The Gold Standard Limits Economic Growth
When a country becomes more fruitful, resourceful, and grows in terms of economic capacity, the money supply should reflect this productivity. However, when the economy relies on gold, the supply and demand of gold ultimately determine its ability to incur more capital and grow.
Countries Become Fixated on Preserving and Accumulating Gold
During the Gold Standard era, countries were more fixated on saving their gold rather than improving their business climate. During the Great Depression, the U.S. Federal Reserve mainly focused on raising the interest rates so that dollars would be more valuable and people would be less concerned with gold. They could have saved the country from this economic downfall sooner if they had lowered interest rates to stimulate economic growth.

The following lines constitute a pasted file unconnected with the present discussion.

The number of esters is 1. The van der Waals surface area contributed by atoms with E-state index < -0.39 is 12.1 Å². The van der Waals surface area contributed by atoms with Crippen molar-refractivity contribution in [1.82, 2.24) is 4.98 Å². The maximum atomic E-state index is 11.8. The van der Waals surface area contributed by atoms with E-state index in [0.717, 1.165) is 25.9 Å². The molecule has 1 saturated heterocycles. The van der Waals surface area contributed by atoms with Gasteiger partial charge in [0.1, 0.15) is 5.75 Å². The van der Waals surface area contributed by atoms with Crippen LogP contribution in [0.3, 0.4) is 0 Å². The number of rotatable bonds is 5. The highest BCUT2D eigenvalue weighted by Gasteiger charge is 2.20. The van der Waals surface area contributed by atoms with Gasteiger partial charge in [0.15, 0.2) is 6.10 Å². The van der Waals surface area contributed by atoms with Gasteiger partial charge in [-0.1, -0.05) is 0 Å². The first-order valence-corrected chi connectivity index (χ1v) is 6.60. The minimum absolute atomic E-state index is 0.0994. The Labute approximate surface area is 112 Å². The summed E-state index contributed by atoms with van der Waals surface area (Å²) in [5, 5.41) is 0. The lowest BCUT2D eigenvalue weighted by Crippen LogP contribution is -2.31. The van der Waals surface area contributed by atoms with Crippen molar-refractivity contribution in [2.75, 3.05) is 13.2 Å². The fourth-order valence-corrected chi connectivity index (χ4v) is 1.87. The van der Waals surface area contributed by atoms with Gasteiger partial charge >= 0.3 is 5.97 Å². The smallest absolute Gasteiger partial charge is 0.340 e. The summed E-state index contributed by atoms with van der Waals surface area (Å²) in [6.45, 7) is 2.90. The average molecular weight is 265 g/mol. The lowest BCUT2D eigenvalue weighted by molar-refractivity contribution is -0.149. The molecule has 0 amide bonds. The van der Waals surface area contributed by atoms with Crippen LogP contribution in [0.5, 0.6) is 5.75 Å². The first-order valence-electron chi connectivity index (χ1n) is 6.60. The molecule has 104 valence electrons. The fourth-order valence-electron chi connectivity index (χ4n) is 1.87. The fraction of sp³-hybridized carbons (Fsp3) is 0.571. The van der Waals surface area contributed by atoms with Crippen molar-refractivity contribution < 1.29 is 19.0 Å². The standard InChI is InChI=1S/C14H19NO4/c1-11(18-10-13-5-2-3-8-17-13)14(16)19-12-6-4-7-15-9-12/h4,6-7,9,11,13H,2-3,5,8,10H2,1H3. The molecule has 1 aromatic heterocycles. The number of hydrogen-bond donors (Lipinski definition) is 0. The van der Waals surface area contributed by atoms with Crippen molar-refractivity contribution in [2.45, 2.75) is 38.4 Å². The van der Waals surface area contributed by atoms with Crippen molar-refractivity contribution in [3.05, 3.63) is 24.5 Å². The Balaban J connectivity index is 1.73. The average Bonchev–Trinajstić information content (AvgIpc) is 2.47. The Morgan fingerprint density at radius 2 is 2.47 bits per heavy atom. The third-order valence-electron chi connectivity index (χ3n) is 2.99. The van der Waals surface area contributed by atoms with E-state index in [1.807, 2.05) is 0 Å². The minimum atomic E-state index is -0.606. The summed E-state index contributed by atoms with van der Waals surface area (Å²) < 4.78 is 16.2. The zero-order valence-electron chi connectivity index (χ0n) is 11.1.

The Bottom Line
Gold has been a source of fascination for mankind for well over 5,000 years, and rightfully so. There is nothing like this unique, precious metal. Although it no longer serves as a currency, it’s still highly valued. Today, people buy gold for investment purposes. The market value of gold depends on its demand. Gold is a major financial asset for central banks around the world and in many countries.
These days people are less focused on why gold cannot be used as currency and more about how to properly invest it. Here at Oxford Gold Group, we have helped thousands of people capitalize on gold investment opportunities. We employ investment strategies that are unique to each client’s individual needs. Contact us today to schedule a consultation and discuss how we can help you expand your investment portfolio.